• Why Walk Pedicab has a line of tricycle pedicabs. They range from simple pedaled machines with a two passenger seat behind the driver to electric assisted ones with full canopies. They have a cargo trike that can handle 1,000 pounds and a unique "Media Bike" that has a large screen behind the rider with two 3x4 foot scrolling poster ads in color with 12 volt backlighting and a stereo system. At $19,000 it may be the most expensive vehicle on this page, but Why Walk says it can be profitable if you can sell enough ads.

  • Windcheetah/AVD has two tadpole trikes. Their 2007 Hypersport Series II has a unique aero front fairing, carbon fiber seat suspended on carbon fibre leaf springs, and a large rear wheel. They have been known for fast recumbents for more than 20 years. The Web site has downloadable manuals with some construction details. Part of the development cost of the Hypersport Series II was funded by an Innovation Grant from the UK Department of Trade and Industry.

  • WizWheelz makes the TerraTrike, with two wheels forward and one wheel back. They have solo models in steel, aluminum and aluminum/carbon. For 2007 they also have a tandem with couplings to break down for transport.

  • Zigo has a unique trike combined with a stroller/jogger. It has two 20" wheels on the front that are the stroller wheels when you dismount that section. There is an 8-speed internal gear rear hub. There is a spare wheel under the stroller to put on as the front wheel of the bike when you separate them, and two 8" caster wheels on the front of the stroller to make it a four wheel stroller.

    Michael Deegan's site

    was the definitive recumbent tricycles page. When we found it we almost took the trikes off of ours. He had a photo of each trike, a very useful way of sorting through them. But we can't find it online any more.

    Arm-Powered Vehicles

    Before reading these, here is Murray Drew's site -- Manual Mobility -- for links to arm-powered vehicles and almost anything else you might want for muscle or electric powered mobility. Years after breaking his neck he is still working hard to get it all back.

    • Action has two arm-powered Excelerator trikes, the L'il Excelerator with 20" wheels and the Top End Excelerator with 26" wheels. No pedals, arm power only! Seven speeds, high-back seat, custom bumper rack for your car. Action Top End, 4501 63rd Circle North, Pinellas Park, FL 33781, phone (800) 532-8677 or (813) 522-8677.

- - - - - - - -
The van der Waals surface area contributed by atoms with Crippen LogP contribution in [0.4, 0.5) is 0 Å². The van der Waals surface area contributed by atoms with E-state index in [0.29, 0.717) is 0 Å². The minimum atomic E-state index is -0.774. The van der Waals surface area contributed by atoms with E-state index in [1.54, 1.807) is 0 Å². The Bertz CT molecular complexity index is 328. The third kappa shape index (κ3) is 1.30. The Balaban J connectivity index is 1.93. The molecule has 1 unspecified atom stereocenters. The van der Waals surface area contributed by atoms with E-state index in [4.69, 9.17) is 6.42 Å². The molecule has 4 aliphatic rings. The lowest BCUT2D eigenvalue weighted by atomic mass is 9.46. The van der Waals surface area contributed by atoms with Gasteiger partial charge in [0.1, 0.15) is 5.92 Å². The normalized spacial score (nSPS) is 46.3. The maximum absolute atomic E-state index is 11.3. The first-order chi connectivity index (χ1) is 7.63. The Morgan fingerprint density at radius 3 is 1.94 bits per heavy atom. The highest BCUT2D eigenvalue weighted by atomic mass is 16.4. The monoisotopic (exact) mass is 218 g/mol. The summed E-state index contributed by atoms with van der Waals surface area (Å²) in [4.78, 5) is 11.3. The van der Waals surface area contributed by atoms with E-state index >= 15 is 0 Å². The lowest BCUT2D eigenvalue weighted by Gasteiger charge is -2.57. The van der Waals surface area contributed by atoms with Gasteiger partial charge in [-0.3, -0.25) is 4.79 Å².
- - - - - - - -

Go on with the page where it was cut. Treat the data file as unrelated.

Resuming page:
• Alternative Vehicles has a line of trikes and four wheelers mostly made by Pacific Cycles in Asia. Their hand-powered models are designed mostly for rehab and mobility.

    • Angle Tech has a trike powered by either arms, legs, or both.

    • Brike International has a Freedom Ryder hand-powered recumbent trike steered by leaning the body. Built for athletes and racing, it has a high tech look, particularly with the carbon fiber wheel option.

    • Greenspeed makes a nice line of tricycles including a 54-speed hand-powered trike. If you can afford custom work, they have a custom shop.

    • Handy is a hand-driven low-profile tadpole tricycle with high-profile handlebars. It has internal hub gearing on the front wheel and controls for shifting and braking built into the hand pedals. The Handy Upright version has a higher seating position. Both have 20" wheels. They are available to dealers from Pacific Cycles of Taiwan and are recommended for upper body exercise and people who can't pedal with their legs. You can read about Pacific Cycles in the March 1, 2006 issue of Bicycle Retailer and Industry News. The article explains why the original Pacific Cycles has an S on the end and Pacific Cycle of the US does not.

    • Intrepid Equipment has an arm-powered delta road trike with three 700c wheels, 21 speeds and dual front disk and rim brakes. There is an optional coupler to split the frame for transporting it in a car. They offer test rides and service at their San Diego location.

    • Invacare has a racing arm-powered trike. It has a driven, pivoting front wheel, 27 speeds, 24 inch tires and optional carbon fiber wheels.

    • Mobilis Corporation has at least three arm-powered trikes including the Armstrong, the Cruiser and the Lightning Bolt. No pedals, arm power only! Handled by Rideable Bike Replicas, 2329 Eagle St., Alameda, CA 94501, phone (510) 521-7145.

    • The Irish Mail is for something completely different. It is the four wheel rowbike some people remember from earlier times. Some links: